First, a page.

But, the Holy Spirit would not have been able to move them so if they hadn’t been open to God’s will.  God respects the free will he gifted us.

Sometimes, it’s not a good idea to laugh (for example, in the middle of a church service), but sometimes, the world gets in danger of being a dreadfully dour place.  If we have the opportunity, we should try to spread some joy to those around us.  If we can be open to these opportunities, then I believe we can make the world a better place, even if we do flummox some people.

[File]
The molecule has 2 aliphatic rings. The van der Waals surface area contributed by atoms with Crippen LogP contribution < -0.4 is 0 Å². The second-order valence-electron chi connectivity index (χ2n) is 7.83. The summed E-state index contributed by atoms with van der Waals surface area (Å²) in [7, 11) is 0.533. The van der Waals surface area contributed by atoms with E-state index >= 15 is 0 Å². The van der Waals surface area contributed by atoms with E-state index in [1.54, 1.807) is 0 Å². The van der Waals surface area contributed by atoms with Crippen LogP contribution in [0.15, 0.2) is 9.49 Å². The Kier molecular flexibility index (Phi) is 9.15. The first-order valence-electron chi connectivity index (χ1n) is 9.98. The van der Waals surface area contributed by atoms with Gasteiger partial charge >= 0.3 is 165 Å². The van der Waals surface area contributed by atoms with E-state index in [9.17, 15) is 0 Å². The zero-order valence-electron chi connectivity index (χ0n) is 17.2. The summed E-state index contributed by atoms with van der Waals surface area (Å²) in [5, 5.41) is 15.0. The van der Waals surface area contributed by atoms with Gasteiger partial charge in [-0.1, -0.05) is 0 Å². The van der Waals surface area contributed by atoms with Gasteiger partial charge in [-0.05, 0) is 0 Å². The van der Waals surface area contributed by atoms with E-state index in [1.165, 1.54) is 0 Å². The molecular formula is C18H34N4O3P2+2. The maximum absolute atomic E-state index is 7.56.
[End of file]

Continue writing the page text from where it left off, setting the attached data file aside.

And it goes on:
I pray the the Holy Spirit will bless all of you, and hey, don’t forget to smile.

P.S. For your laughing (or groaning) pleasure, here’s a really corny joke I once heard:

Two muffins are sitting in an oven.  The first muffin says “Gee, don’t you think it’s hot in here?”  The other muffin replies, “Holy crap, it’s a talking muffin!”

Also, did you know you can’t explain metaphor to kleptomaniacs?  They take things literally.

Alright I’ll stop.